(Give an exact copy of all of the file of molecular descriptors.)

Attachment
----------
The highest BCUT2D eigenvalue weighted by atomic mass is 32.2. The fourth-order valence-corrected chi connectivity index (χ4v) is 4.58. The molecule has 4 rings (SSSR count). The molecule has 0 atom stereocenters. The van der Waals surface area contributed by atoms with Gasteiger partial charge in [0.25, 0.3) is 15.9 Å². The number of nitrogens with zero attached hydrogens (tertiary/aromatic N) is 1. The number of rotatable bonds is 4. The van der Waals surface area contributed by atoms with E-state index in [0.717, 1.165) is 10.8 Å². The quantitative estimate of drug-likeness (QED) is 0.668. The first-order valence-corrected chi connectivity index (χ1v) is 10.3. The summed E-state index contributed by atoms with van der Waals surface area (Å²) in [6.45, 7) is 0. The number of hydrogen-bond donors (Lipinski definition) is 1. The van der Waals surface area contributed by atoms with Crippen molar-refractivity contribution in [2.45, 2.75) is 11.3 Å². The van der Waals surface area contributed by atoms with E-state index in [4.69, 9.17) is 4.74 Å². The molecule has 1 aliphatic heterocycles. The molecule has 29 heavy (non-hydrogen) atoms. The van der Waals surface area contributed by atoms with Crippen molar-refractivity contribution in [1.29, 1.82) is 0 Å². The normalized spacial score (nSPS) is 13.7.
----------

The highest BCUT2D eigenvalue weighted by atomic mass is 32.2. The fourth-order valence-corrected chi connectivity index (χ4v) is 4.58. The molecule has 4 rings (SSSR count). The molecule has 0 atom stereocenters. The van der Waals surface area contributed by atoms with Gasteiger partial charge in [0.25, 0.3) is 15.9 Å². The number of nitrogens with zero attached hydrogens (tertiary/aromatic N) is 1. The number of rotatable bonds is 4. The van der Waals surface area contributed by atoms with E-state index in [0.717, 1.165) is 10.8 Å². The quantitative estimate of drug-likeness (QED) is 0.668. The first-order valence-corrected chi connectivity index (χ1v) is 10.3. The summed E-state index contributed by atoms with van der Waals surface area (Å²) in [6.45, 7) is 0. The number of hydrogen-bond donors (Lipinski definition) is 1. The van der Waals surface area contributed by atoms with Crippen molar-refractivity contribution in [2.45, 2.75) is 11.3 Å². The van der Waals surface area contributed by atoms with E-state index in [4.69, 9.17) is 4.74 Å². The molecule has 1 aliphatic heterocycles. The molecule has 29 heavy (non-hydrogen) atoms. The van der Waals surface area contributed by atoms with Crippen molar-refractivity contribution in [1.29, 1.82) is 0 Å². The normalized spacial score (nSPS) is 13.7.